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I was wondering if there is a combinatorial proof of this equation? $$\sum_{k=0}^{n}k \binom{n+k-1}{k} =n \binom{2n}{n+1}$$

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Yes. Suppose that $P_1,P_2,\dots,P_{2n}$ are the members of an organization. We want to pick a committee of $n+1$ of these members. The one with the largest number will automatically be chairman of the committee, and we want to select one of the remaining $n$ members to be the secretary. There are $\binom{2n}{n+1}$ ways to choose the committee, and then $n$ ways to choose the secretary, so there are $n\binom{2n}{n+1}$ ways to accomplish the whole task.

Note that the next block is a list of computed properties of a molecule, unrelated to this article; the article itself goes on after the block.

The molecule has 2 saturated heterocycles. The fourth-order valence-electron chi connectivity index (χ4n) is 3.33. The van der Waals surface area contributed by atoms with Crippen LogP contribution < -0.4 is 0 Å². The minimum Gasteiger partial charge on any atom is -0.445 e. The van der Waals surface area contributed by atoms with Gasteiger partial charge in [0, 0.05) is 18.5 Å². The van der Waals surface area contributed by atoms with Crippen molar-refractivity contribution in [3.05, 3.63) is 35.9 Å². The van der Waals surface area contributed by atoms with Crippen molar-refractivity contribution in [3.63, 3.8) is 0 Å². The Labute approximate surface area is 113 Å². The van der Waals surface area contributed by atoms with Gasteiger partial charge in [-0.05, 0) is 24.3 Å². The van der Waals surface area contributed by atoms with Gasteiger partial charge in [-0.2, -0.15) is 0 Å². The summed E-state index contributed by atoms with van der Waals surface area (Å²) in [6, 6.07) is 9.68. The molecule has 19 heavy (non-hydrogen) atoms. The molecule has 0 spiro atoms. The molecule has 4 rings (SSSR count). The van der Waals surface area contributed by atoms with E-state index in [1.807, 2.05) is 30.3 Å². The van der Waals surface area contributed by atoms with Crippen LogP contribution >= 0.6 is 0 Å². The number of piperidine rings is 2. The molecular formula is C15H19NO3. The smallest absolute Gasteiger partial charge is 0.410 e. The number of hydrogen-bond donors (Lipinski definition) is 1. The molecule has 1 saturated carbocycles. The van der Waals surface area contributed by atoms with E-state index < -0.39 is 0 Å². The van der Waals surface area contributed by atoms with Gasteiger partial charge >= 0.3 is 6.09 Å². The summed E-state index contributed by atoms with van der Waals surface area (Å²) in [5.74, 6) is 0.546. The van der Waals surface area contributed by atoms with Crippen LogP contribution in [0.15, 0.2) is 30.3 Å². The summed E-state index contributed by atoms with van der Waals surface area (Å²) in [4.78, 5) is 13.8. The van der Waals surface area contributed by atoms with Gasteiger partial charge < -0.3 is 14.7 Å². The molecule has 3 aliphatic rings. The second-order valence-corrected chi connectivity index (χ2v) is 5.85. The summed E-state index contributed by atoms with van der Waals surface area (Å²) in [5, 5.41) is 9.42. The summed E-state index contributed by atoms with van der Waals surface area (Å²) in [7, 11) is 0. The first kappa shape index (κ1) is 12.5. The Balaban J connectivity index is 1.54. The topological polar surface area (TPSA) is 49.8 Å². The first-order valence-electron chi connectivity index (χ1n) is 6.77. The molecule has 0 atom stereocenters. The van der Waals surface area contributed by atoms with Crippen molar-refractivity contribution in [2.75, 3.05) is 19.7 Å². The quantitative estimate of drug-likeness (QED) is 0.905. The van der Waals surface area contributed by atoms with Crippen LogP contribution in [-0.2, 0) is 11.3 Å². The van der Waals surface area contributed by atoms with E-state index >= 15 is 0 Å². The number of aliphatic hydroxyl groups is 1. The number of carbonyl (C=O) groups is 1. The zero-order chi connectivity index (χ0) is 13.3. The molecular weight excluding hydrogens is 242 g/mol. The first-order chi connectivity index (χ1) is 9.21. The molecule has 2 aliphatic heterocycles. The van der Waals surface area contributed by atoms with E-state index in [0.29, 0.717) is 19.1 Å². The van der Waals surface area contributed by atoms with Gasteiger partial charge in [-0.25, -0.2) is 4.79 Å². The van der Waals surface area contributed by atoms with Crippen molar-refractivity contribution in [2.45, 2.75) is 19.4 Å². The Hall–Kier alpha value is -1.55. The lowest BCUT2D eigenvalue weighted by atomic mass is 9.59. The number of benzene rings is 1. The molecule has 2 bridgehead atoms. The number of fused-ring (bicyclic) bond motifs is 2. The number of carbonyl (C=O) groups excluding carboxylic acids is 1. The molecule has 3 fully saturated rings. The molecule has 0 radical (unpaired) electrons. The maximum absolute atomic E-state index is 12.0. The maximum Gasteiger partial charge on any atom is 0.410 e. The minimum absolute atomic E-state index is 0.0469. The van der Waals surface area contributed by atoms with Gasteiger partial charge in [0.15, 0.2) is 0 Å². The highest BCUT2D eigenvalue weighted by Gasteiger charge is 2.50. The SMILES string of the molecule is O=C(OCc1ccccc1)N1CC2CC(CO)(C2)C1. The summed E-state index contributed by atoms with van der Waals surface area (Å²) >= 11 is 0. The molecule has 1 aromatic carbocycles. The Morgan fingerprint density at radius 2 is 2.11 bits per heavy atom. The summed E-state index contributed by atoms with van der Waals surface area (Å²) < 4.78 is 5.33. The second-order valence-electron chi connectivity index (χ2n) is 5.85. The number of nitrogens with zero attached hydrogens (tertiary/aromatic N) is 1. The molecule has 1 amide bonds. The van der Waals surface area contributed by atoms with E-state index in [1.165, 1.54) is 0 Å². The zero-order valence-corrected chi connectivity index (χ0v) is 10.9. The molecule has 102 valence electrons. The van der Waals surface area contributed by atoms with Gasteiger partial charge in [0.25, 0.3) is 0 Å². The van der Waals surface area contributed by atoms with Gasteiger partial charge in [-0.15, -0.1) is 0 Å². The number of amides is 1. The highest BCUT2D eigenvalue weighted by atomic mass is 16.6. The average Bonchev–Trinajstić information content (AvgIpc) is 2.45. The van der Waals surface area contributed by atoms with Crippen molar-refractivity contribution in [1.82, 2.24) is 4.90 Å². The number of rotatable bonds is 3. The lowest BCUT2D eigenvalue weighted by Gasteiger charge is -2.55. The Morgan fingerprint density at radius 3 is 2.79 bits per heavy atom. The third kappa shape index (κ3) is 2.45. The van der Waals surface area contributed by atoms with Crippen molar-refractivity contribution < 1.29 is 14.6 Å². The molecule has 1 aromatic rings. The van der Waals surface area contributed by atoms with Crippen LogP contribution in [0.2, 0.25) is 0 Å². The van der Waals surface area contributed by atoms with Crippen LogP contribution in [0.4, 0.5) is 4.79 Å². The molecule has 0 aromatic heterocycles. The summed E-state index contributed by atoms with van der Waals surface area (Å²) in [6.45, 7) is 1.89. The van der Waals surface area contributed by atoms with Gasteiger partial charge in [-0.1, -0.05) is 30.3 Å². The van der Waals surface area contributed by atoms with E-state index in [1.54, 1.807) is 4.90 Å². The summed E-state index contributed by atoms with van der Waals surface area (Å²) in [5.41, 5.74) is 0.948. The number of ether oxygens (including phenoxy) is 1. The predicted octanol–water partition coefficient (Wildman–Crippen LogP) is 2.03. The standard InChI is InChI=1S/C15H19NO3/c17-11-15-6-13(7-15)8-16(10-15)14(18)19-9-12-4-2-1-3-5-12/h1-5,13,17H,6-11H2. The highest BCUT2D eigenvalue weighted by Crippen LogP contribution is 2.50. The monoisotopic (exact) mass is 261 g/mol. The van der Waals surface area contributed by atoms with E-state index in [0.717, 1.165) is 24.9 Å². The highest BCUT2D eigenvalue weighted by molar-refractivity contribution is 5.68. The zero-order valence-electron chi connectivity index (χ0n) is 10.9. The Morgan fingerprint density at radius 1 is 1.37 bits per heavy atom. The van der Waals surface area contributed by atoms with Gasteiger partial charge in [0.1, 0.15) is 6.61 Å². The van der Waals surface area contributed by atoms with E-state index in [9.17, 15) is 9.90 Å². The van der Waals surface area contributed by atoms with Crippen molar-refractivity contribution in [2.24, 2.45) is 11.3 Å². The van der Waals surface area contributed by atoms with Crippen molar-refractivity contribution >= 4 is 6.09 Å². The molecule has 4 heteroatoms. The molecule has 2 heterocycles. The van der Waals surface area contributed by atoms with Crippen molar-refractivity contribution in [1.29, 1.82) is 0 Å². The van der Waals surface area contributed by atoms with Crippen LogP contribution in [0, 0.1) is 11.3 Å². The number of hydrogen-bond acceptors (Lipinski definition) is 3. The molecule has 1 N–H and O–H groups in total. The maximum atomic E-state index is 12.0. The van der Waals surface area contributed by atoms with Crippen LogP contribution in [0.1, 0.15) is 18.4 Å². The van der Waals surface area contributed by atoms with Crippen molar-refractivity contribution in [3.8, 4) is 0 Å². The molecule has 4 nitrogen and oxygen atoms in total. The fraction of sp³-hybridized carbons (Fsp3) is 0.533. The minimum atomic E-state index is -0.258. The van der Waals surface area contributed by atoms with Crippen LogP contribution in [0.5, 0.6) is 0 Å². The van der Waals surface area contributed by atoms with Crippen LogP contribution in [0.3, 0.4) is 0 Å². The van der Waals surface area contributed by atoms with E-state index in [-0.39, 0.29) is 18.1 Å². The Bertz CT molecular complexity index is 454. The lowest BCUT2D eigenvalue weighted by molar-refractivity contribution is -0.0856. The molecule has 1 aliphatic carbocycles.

Now count the committees whose chairman is $P_{n+k}$; clearly $k$ must range from $1$ through $n$. There are $\binom{n+k-1}{n-1}=\binom{n+k-1}k$ ways to choose from $\{P_1,\dots,P_{n+k-1}\}$ the $n-1$ members who aren’t the secretary, and the secretary must then be chosen from the remaining $(n+k-1)-(n-1)=k$ people, so there are $k\binom{n+k-1}k$ ways to choose the committee so that $P_{n-k}$ is chairman. Thus,

$$\sum_{k=0}^nk\binom{n+k-1}k=0+\sum_{k=1}^nk\binom{n+k-1}k=n\binom{2n}{n+1}\;.$$

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Very nice explanation. –  Michael Joyce Sep 5 '12 at 19:21
    
Very good clear concrete "story." –  André Nicolas Sep 5 '12 at 21:19

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